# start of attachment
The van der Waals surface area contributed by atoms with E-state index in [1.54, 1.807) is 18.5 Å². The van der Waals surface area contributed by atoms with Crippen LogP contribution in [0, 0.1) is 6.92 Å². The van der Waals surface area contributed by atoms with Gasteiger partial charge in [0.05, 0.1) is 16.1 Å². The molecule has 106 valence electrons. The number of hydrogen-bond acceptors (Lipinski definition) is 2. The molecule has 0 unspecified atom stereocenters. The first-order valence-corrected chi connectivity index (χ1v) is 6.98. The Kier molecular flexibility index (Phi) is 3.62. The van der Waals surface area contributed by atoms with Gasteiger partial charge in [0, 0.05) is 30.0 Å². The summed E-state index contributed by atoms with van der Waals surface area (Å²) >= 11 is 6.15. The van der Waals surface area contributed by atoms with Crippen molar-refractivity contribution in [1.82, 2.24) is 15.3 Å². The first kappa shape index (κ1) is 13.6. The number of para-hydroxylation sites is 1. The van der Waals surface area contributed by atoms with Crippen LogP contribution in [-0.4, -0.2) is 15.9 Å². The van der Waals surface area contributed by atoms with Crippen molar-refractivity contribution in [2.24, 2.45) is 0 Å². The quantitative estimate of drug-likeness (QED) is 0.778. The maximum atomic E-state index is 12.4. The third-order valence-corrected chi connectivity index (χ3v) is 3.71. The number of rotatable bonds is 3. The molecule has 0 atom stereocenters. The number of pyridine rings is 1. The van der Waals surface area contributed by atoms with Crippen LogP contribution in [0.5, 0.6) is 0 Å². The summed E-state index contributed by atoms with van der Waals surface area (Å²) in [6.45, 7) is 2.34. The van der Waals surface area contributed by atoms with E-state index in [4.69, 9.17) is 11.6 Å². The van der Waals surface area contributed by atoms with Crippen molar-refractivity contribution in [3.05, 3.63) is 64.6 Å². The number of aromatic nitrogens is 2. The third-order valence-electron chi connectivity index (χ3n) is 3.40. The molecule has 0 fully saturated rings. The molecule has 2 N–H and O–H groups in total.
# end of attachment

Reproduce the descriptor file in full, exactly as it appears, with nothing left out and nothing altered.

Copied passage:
The van der Waals surface area contributed by atoms with E-state index in [1.54, 1.807) is 18.5 Å². The van der Waals surface area contributed by atoms with Crippen LogP contribution in [0, 0.1) is 6.92 Å². The van der Waals surface area contributed by atoms with Gasteiger partial charge in [0.05, 0.1) is 16.1 Å². The molecule has 106 valence electrons. The number of hydrogen-bond acceptors (Lipinski definition) is 2. The molecule has 0 unspecified atom stereocenters. The first-order valence-corrected chi connectivity index (χ1v) is 6.98. The Kier molecular flexibility index (Phi) is 3.62. The van der Waals surface area contributed by atoms with Gasteiger partial charge in [0, 0.05) is 30.0 Å². The summed E-state index contributed by atoms with van der Waals surface area (Å²) >= 11 is 6.15. The van der Waals surface area contributed by atoms with Crippen molar-refractivity contribution in [1.82, 2.24) is 15.3 Å². The first kappa shape index (κ1) is 13.6. The number of para-hydroxylation sites is 1. The van der Waals surface area contributed by atoms with Crippen LogP contribution in [-0.4, -0.2) is 15.9 Å². The van der Waals surface area contributed by atoms with Crippen molar-refractivity contribution in [2.24, 2.45) is 0 Å². The quantitative estimate of drug-likeness (QED) is 0.778. The maximum atomic E-state index is 12.4. The third-order valence-corrected chi connectivity index (χ3v) is 3.71. The number of rotatable bonds is 3. The molecule has 0 atom stereocenters. The number of pyridine rings is 1. The van der Waals surface area contributed by atoms with Crippen LogP contribution in [0.5, 0.6) is 0 Å². The summed E-state index contributed by atoms with van der Waals surface area (Å²) in [6.45, 7) is 2.34. The van der Waals surface area contributed by atoms with E-state index in [4.69, 9.17) is 11.6 Å². The van der Waals surface area contributed by atoms with Crippen molar-refractivity contribution in [3.05, 3.63) is 64.6 Å². The number of aromatic nitrogens is 2. The third-order valence-electron chi connectivity index (χ3n) is 3.40. The molecule has 0 fully saturated rings. The molecule has 2 N–H and O–H groups in total.